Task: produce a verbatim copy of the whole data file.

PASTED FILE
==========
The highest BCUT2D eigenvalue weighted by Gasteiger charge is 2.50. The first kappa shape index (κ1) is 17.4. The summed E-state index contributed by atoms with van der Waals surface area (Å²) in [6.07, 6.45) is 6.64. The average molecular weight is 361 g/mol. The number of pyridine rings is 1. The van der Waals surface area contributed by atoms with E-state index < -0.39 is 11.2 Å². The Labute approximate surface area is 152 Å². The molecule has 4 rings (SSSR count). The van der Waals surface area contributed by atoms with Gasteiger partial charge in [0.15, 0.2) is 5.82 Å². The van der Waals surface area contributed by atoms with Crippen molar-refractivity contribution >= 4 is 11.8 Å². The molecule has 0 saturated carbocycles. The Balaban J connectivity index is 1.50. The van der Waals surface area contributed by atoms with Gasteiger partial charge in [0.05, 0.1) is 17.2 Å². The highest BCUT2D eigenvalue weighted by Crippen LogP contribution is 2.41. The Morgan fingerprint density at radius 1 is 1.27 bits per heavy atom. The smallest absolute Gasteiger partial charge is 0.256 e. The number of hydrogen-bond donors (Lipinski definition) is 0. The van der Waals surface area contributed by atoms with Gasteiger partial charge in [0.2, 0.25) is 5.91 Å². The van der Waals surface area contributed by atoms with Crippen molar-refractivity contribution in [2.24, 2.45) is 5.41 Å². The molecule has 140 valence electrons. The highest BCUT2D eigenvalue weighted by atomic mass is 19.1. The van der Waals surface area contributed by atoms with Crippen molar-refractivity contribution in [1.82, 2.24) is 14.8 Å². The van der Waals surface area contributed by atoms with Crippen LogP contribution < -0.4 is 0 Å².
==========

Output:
The highest BCUT2D eigenvalue weighted by Gasteiger charge is 2.50. The first kappa shape index (κ1) is 17.4. The summed E-state index contributed by atoms with van der Waals surface area (Å²) in [6.07, 6.45) is 6.64. The average molecular weight is 361 g/mol. The number of pyridine rings is 1. The van der Waals surface area contributed by atoms with E-state index < -0.39 is 11.2 Å². The Labute approximate surface area is 152 Å². The molecule has 4 rings (SSSR count). The van der Waals surface area contributed by atoms with Gasteiger partial charge in [0.15, 0.2) is 5.82 Å². The van der Waals surface area contributed by atoms with Crippen molar-refractivity contribution >= 4 is 11.8 Å². The molecule has 0 saturated carbocycles. The Balaban J connectivity index is 1.50. The van der Waals surface area contributed by atoms with Gasteiger partial charge in [0.05, 0.1) is 17.2 Å². The highest BCUT2D eigenvalue weighted by Crippen LogP contribution is 2.41. The Morgan fingerprint density at radius 1 is 1.27 bits per heavy atom. The smallest absolute Gasteiger partial charge is 0.256 e. The number of hydrogen-bond donors (Lipinski definition) is 0. The van der Waals surface area contributed by atoms with Gasteiger partial charge in [0.2, 0.25) is 5.91 Å². The van der Waals surface area contributed by atoms with Crippen molar-refractivity contribution in [2.24, 2.45) is 5.41 Å². The molecule has 140 valence electrons. The highest BCUT2D eigenvalue weighted by atomic mass is 19.1. The van der Waals surface area contributed by atoms with Crippen molar-refractivity contribution in [1.82, 2.24) is 14.8 Å². The van der Waals surface area contributed by atoms with Crippen LogP contribution < -0.4 is 0 Å².